Lane Reply October 10, 2012 at 7:45 am

    You can’t go back in time. And, sometimes that’s a good thing. :)

  4. Comment by John Mata

    John Mata Reply October 10, 2012 at 9:54 pm

    Lighting ants on fire with gasoline. What joyous nostalgia it brings to mind.

    After we had left Pueblo, on this last go around, I had realized that I had never made my way South of the Arkansas! Sheez, what a major mishap! Most of my memorable years in Pueblo took place in the deep South of Pueblo! We stayed on the North-side this go around, and in hindsight, it was like staying in a town I had never before been to. Nah, that last line was BS, Pueblo is Pueblo, dammit!

    • Comment by Thaddeus Mata

      Thaddeus Mata Reply October 10, 2012 at 10:50 pm

      Lower east side.

    • Comment by Jim O'Donnell

      Jim O'Donnell Reply October 11, 2012 at 3:07 am

      I feel like I'm ALWAYS finding new parts of Pueblo. How did I miss this and that?

    • Comment by Jim O'Donnell

      Jim O'Donnell Reply October 11, 2012 at 3:09 am

      Thaddeus Mata – I remember always driving WAY out to the lower east side to find vic….now that seemed like a different town.

  5. Comment by Jess Van Wickel

    Jess Van Wickel Reply October 10, 2012 at 10:39 pm

    Love it! Great blog, I can almost smell the creosote and grit, however, you might be able to call it "Manytown USA", as I have similar smell memories in old San Fernando, CA walking to/from Junior High near the tracks in the early 60's.

    • Comment by Jim O'Donnell

      Jim O'Donnell Reply October 11, 2012 at 3:08 am

      Thats so true Jess. I think there are alot of people with similar memories of growing up. Such an American experience.

  6. Comment by Scott Clemens

    Scott Clemens Reply October 12, 2012 at 4:27 pm

    creosote — how many memories it brings to mind. I wonder if my kids even know what it smells like.

    • Comment by Jim O'Donnell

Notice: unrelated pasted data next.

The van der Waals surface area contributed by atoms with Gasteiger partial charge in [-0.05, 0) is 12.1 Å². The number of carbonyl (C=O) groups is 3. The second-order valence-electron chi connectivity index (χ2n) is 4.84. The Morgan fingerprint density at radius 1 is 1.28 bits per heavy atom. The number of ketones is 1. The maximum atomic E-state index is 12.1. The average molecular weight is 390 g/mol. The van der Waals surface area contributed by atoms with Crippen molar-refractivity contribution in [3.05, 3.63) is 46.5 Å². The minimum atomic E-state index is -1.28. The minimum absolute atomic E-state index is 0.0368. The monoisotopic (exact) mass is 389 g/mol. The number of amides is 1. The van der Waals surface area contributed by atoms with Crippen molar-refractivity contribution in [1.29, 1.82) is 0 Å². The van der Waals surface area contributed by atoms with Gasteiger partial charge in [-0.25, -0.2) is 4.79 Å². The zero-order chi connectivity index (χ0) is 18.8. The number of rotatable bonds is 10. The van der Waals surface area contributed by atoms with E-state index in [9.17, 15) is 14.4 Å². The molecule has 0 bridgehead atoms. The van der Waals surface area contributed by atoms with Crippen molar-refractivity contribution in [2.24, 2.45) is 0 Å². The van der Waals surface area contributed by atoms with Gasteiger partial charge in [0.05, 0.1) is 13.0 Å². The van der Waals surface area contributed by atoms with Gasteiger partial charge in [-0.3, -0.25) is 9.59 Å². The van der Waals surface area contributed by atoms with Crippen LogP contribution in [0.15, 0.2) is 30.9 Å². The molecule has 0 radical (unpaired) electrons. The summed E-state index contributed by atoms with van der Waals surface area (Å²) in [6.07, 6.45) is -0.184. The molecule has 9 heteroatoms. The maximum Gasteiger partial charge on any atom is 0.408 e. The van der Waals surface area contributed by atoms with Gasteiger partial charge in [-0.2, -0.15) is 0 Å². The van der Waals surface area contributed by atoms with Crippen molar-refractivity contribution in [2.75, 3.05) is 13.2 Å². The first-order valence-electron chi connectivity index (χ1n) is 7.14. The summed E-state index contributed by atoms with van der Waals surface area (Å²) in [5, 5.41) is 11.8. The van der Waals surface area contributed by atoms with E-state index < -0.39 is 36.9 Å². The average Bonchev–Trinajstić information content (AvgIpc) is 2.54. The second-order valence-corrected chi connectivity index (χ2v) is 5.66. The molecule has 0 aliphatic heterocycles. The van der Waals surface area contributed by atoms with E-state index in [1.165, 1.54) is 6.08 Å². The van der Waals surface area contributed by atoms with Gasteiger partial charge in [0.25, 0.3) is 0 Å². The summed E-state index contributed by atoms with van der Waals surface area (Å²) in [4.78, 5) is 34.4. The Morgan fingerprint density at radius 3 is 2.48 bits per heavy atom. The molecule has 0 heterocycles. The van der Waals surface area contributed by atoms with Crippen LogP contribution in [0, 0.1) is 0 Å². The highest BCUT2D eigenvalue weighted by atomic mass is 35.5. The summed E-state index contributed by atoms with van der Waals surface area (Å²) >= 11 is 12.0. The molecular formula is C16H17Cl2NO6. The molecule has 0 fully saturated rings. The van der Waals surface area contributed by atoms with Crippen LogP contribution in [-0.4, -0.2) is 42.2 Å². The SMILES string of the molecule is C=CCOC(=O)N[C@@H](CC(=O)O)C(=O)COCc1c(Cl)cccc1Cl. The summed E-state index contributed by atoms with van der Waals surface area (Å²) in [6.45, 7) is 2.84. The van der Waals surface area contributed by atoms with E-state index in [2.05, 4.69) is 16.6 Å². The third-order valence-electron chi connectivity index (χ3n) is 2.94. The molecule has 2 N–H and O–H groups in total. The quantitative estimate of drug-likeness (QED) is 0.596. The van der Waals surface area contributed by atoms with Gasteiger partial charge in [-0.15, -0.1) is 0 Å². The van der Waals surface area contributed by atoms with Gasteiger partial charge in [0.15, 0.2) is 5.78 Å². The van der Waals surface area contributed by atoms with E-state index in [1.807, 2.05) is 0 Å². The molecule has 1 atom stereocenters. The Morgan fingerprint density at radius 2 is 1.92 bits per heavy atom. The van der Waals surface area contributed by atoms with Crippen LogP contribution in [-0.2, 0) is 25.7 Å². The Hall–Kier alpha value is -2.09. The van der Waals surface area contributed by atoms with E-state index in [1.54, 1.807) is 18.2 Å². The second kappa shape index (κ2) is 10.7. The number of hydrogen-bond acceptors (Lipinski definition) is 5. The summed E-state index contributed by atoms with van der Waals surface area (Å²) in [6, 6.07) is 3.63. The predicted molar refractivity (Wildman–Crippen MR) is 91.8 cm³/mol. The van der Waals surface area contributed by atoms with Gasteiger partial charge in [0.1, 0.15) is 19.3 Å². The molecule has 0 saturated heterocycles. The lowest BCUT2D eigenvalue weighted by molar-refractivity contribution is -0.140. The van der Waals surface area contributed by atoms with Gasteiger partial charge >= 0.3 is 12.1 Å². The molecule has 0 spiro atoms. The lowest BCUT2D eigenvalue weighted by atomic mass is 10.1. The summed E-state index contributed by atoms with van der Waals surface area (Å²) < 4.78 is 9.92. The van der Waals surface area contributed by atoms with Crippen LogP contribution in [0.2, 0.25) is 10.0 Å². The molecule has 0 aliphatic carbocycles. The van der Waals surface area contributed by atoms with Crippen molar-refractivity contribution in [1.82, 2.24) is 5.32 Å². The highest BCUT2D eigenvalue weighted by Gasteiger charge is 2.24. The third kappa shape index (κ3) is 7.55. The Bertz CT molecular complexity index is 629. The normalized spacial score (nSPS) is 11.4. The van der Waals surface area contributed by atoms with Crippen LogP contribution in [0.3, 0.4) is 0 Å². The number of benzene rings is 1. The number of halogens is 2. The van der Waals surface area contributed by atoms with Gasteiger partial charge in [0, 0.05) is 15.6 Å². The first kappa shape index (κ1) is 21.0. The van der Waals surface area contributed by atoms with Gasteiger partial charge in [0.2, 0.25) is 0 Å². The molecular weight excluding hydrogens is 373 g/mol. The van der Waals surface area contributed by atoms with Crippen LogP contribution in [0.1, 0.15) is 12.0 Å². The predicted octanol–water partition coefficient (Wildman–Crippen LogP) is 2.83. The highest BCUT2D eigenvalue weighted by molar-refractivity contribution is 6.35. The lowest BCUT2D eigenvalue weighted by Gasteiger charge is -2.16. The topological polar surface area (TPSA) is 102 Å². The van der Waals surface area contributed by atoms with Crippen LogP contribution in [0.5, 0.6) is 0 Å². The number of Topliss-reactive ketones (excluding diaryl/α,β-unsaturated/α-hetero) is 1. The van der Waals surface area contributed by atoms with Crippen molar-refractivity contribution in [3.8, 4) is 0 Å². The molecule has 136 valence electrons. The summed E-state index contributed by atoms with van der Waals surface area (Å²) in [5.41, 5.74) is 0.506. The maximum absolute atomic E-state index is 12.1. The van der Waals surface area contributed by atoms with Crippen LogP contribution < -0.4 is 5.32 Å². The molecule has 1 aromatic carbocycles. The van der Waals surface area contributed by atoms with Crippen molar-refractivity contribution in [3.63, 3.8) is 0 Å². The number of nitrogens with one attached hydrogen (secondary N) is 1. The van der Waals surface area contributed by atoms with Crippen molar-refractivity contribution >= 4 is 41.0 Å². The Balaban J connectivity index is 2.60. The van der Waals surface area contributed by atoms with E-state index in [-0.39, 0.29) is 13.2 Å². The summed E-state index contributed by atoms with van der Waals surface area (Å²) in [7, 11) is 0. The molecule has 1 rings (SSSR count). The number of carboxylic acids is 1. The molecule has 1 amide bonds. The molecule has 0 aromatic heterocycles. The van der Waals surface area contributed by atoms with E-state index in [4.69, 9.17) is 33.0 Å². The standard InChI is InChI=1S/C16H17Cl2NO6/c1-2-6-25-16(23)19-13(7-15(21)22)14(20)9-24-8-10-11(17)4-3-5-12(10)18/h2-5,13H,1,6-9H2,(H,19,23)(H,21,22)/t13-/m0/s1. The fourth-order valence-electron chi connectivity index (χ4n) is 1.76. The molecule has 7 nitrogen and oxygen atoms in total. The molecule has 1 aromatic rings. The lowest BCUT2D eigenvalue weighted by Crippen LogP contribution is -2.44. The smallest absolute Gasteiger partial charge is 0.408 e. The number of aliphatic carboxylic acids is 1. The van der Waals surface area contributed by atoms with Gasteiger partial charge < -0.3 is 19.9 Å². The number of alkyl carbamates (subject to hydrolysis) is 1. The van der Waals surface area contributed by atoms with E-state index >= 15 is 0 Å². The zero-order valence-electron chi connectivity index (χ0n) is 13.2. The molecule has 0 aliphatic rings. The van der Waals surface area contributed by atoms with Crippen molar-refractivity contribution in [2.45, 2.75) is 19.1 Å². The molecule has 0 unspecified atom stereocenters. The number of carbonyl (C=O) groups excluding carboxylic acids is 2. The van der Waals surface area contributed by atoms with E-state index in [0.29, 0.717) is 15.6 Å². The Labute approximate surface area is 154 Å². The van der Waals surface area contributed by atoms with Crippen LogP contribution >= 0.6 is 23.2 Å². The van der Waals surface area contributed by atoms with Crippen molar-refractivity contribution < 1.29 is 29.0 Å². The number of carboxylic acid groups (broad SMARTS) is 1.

Jim O'Donnell Reply October 16, 2012 at 12:02 pm

      Isnt that a funny thought Scott? Because of where I grew up, hearing and smelling trains 24/7 was part of my life. Where I'm raising my kids, there are no trains. My son is a train fanatic but that daily tactile experience of them is not there.

  7. Comment by Annabel Candy, Get In the Hot Spot

    Annabel Candy, Get In the Hot Spot Reply October 19, 2012 at 5:20 am

    Haha, so are you going to take your lad there so he can try it. My boys would love to do that:) The middle pic is fabulous.

    • Comment by Jim O'Donnell

      Jim O'Donnell Reply October 20, 2012 at 11:39 am

      Annabel, we are actually in Pueblo alot because of the grandparents so the lad will try it all! But what “it” are you referring to? I’m so glad those folks in the middle pic didnt turn around when I lined up the shot……

  8. Comment by Michael Sekelsky

    Michael Sekelsky Reply February 9, 2013 at 7:07 am

    I burned an ant hill two days ago in my backyard in pueblo it was a blast…

    • Comment by Eric Z Fox

      Eric Z Fox Reply February 9, 2013 at 7:20 am

      you must be the mike. well written

    • Comment by Jim O'Donnell

      Jim O'Donnell Reply February 9, 2013 at 3:44 pm

      Hahaha. What else is there to do in Pueblo!?!?

    • Comment by Jim O'Donnell

      Jim O'Donnell Reply February 9, 2013 at 3:44 pm

      Eric Z Fox – it was a different Mike but still as twisted! Thanks Eric!